Remarkably enough, it was this relatively well-arranged branchwood of paleoconservative networking that lay the groundwork for the “Web 2.0”-fit and—on first sight—more chaotic, rhizomatic structure of the vast number of more radical boards and organs of the AltRight.

The aforementioned Richard Spencer, born 1978, played a key role in this. From 2008 to 2010 he was editor-in-chief of Takimag but quit that job to devote himself to leading the NPI and with the latter’s patronization established the game-changing webzine Alternative Right, which gave the movement its name and especially strove after younger readers as well as authors such as Alex Kurtagić (whose dystopian opus Mister will be released in German soon), Derek Turner (author of Sea Changes, a thalassocratic complement to Jean Raspail’s The Camp of the Saints), and Jack Donovan, whose masculist manifesto The Way of Men will be publish in Germany by Antaios in the upcoming year.

Old media and old ideas attacking new media and new ideas.
Around Christmas time, 2013, Spencer withdrew from AltRight and created the NPI organ Radix Journal. His former co-editor and journalist Colin Liddell has since run it as the New Alternative Right together with novelist Andy Nowicki.

All the same, the AltRight’s author stock spawned quite a few further projects of which the blog Counter-Currents deserves special attention. There, in the eponymous publishing house, and the attached periodical North American New Right (all of which are conducted by Greg Johnson), one will find countless articles compatible to the European New Right due to their topical span between Radical Traditionalism and Conservative Revolution, often even referring directly to it.

Nonetheless, one must not forget the completely different prerequisites in the US. This epitome of the immigration country—lacking a homogenous people—could not develop modern nationalism like the European peoples. Against the backdrop of the ever-faster ethnic downward spiral, a genuine New-World-based White Nationalism of European Americans was developed, distinct from so-called Race Realists, which means paleoconservatives who acknowledge racial differences but do not derive any consequences from that. This new White Nationalism was popularized to a large degree by the Occidental Quarterly and its blog Occidental Observer, led by Prof. MacDonald.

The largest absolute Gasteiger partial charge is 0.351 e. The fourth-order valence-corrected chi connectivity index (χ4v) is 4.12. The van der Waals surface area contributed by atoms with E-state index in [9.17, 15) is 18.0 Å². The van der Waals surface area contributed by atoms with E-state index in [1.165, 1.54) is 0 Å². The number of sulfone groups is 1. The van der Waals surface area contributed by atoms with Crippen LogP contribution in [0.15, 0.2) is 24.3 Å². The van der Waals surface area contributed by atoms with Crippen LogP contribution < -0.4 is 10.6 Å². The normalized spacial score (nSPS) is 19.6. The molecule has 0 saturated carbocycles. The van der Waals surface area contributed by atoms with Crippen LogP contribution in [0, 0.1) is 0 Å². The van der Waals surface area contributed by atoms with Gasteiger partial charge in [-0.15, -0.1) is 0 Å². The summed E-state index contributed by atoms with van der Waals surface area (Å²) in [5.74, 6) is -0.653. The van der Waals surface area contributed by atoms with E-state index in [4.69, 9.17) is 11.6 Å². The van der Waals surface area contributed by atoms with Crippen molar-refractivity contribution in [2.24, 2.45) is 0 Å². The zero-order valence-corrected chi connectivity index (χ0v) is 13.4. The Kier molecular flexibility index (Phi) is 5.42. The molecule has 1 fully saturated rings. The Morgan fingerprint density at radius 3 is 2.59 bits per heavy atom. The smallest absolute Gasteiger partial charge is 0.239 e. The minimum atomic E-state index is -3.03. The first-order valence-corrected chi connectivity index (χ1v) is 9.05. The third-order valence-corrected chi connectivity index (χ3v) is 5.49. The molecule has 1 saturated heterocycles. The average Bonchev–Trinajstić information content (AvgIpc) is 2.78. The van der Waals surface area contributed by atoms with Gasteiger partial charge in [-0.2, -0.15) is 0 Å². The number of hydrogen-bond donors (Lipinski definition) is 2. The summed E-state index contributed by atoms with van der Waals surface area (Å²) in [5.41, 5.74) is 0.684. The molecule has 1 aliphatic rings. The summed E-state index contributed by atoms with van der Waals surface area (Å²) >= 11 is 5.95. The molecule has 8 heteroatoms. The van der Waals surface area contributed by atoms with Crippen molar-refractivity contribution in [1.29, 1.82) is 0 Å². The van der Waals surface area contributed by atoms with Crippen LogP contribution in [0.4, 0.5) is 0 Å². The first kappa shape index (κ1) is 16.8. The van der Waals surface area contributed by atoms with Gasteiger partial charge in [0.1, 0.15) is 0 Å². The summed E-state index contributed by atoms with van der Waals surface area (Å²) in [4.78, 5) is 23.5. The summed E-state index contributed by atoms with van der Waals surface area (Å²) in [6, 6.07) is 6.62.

"To do this we need, in imitation of those who have gone before and in anticipation of those who will follow, to struggle, sword in hand, to be what our myths have destined us to be. The sword is white nationalism."
(Michael O’Meara, "The Sword," www.toqonline.com, 20. August 2009)
To what ends exactly should the awareness of the “melting pot” having utterly failed lead is a matter of some debate. Visions of “cathartic” race war, as outlined in William Luther Pierce’s notorious The Turner Diaries, have been things of the past for long in the AltRight. Instead, ambitions of secession and the idea of a strictly isolationist “white ethnostate”—in most cases envisaged for the Pacific Northwest—are all the rage. About this vision, the former National Socialist activist Harold Covington already published the Northwest Novels, a rather unconventional novel tetralogy of over 1800 pages altogether.

Aspirations regarding the sought-after “White Republic”—besides invoking Enoch Powell’s far-famed “Rivers of Blood” speech—also invoke the US core mythos of “Manifest Destiny” and the pioneer spirit, albeit in a post-modern form: assuming that, after three decades of multiculturalism and crumbling immigration limits, the only means left for racial self-preservation is secession.

Spencer, Red Ice Radio, and TRS.
Notwithstanding the aforementioned fundamental differences, the American AltRight’s vast cosmos well deserves the attention of the verbally adept European New Rightist. Not only is the US “scene” networking heavily and creating numerous fascinating characters and manifestations, but the different legal situation in the US allows for more trenchant causticity of essays and interviews, the perusal of which can train us for meta-political thought outside the box in completely unexpected ways.

Across the Atlantic Ocean, it has already been understood that cheap compromises are entirely useless: the restitution of European America “will not come about through a process dependent on all that is the root of our present humiliation.” (O’Meara)